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Chapter 4 Computer Ethics
Computer Ethics o Ethics n o Pertaining to right or wrong in conduct Ethical n In accordance with the rules or standards for right conduct or practice, especially the standards of a profession. n The rules of conduct recognized in a particular class of human actions.
Computer Ethics … o The overriding principles are- o fairness o integrity o openness o responsibility o commitment to accuracy and truth o Members of a profession should act always for the maintenance for the community, rather than for sectional interests
Computer Ethics … o This includes the exposure of hypocrisy, falsehoods or double standards. o Members should seek to present fair, balanced and accurate material. o Confidentiality must be protected at all costs.
Computer Ethics … o Fair and honest means should be used to obtain material, including information. Misrepresentations and the user of concealed equipment or surveillance devices should be avoided. o Members of an organization should have equal opportunity to develop their skills. o The employer organization is obliged to provide a healthy and safe working environment.
Computer Ethics … o Activities outside work hours may be seen to have an impact on the individual’s or the employer organization. o No person should be harassed or discriminated against on grounds of gender, color, race, nationality, religious belief, impairment, age, height, weight, marital status, appearance or sexual preference. o Managers or others with access to personal information relating to other members are required to treat such information as confidential, and not to disclose such information except in the course of discharging formal responsibilities.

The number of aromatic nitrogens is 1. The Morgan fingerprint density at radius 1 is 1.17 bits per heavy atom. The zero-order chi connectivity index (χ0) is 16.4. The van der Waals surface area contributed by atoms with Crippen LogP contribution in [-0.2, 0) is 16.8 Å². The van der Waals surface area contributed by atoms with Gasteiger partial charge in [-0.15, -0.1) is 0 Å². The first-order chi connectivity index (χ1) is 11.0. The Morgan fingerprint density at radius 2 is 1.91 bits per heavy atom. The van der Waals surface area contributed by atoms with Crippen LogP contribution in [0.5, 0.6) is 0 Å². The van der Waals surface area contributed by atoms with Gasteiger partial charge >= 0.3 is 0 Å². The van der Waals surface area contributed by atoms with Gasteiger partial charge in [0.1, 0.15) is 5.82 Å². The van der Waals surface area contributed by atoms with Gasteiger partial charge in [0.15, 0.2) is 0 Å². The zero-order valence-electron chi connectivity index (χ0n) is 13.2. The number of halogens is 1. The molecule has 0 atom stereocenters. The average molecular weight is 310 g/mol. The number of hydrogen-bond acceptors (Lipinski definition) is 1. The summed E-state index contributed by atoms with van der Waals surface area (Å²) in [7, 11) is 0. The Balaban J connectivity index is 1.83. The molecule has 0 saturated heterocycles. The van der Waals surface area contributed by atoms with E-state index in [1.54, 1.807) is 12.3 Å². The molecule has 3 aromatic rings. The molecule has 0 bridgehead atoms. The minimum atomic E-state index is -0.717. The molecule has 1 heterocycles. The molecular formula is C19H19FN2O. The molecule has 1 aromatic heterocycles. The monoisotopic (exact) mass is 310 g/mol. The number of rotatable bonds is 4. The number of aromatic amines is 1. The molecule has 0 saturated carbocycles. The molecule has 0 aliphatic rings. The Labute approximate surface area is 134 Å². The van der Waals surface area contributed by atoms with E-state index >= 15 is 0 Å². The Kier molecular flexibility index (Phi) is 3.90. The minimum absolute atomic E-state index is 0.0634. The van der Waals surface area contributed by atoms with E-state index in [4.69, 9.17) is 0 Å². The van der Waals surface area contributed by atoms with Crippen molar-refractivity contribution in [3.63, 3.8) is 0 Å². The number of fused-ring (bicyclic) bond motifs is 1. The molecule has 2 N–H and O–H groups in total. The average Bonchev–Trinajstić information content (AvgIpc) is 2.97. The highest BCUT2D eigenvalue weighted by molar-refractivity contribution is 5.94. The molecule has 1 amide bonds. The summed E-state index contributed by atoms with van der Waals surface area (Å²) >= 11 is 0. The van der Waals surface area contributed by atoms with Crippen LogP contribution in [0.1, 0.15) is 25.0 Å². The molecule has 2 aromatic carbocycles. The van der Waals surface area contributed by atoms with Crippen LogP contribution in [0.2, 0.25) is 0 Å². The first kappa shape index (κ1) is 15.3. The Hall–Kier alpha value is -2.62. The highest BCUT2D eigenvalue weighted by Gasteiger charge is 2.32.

Computer Ethics … o Members should not use their position to obtain private benefit for themselves or others. o Members should not be influenced by family or other personal relationships. o Members should be alert to conflict of interests which may arise and declare to a senior person or officer any real or perceived conflict of interest which arises or is foreseen.
Computer Ethics … o Members engaged in the development of software or hardware or communications or other Information Technology facility and who believe they have a interest on such development, maintenance, or installation should acknowledge such interest. o Members in doubt as to whether a conflict of interest exists should consult a senior officer. o No payment, gift or other advantage which may be seen to undermine accuracy, fairness or independence is to be accepted.
Computer Ethics … o Other people’s material is not to be reproduced without reference and acknowledgement. o The source of material obtained form another organization should be acknowledged.
Areas of Ethical Problems o o o o o Personal intrusion Privacy Morality Deception Security Resources Intellectual property Inappropriate use Technology and social responsibility
Computer Ethics Issues: Examples o Computers in the Workplace o Computer Crime o Privacy and Anonymity o Intellectual Property o Professional Responsibility o Globalization